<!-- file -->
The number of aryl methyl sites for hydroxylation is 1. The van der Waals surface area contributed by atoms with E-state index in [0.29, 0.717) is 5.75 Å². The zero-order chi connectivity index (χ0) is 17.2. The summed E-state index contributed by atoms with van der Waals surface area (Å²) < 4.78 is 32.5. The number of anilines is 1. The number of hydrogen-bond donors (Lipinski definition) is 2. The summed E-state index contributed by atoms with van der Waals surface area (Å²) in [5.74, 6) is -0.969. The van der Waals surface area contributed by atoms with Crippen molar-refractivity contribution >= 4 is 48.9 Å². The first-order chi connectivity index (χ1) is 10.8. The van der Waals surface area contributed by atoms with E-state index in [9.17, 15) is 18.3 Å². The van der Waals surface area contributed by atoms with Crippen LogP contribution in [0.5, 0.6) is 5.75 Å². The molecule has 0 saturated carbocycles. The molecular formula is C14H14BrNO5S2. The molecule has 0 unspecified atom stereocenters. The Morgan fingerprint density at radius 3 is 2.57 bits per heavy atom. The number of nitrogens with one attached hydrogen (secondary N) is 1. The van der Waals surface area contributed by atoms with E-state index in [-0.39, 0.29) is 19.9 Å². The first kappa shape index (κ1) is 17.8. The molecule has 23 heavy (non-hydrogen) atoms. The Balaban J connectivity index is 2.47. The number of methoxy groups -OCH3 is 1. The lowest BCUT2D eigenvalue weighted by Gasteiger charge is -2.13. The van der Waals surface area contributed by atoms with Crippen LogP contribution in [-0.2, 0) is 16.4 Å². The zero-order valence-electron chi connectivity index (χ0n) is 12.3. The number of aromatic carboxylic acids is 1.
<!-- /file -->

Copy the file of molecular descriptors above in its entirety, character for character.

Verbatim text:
The number of aryl methyl sites for hydroxylation is 1. The van der Waals surface area contributed by atoms with E-state index in [0.29, 0.717) is 5.75 Å². The zero-order chi connectivity index (χ0) is 17.2. The summed E-state index contributed by atoms with van der Waals surface area (Å²) < 4.78 is 32.5. The number of anilines is 1. The number of hydrogen-bond donors (Lipinski definition) is 2. The summed E-state index contributed by atoms with van der Waals surface area (Å²) in [5.74, 6) is -0.969. The van der Waals surface area contributed by atoms with Crippen molar-refractivity contribution >= 4 is 48.9 Å². The first-order chi connectivity index (χ1) is 10.8. The van der Waals surface area contributed by atoms with E-state index in [9.17, 15) is 18.3 Å². The van der Waals surface area contributed by atoms with Crippen LogP contribution in [0.5, 0.6) is 5.75 Å². The molecule has 0 saturated carbocycles. The molecular formula is C14H14BrNO5S2. The molecule has 0 unspecified atom stereocenters. The Morgan fingerprint density at radius 3 is 2.57 bits per heavy atom. The number of nitrogens with one attached hydrogen (secondary N) is 1. The van der Waals surface area contributed by atoms with E-state index in [-0.39, 0.29) is 19.9 Å². The first kappa shape index (κ1) is 17.8. The molecule has 23 heavy (non-hydrogen) atoms. The Balaban J connectivity index is 2.47. The number of methoxy groups -OCH3 is 1. The lowest BCUT2D eigenvalue weighted by Gasteiger charge is -2.13. The van der Waals surface area contributed by atoms with Crippen LogP contribution in [-0.2, 0) is 16.4 Å². The zero-order valence-electron chi connectivity index (χ0n) is 12.3. The number of aromatic carboxylic acids is 1.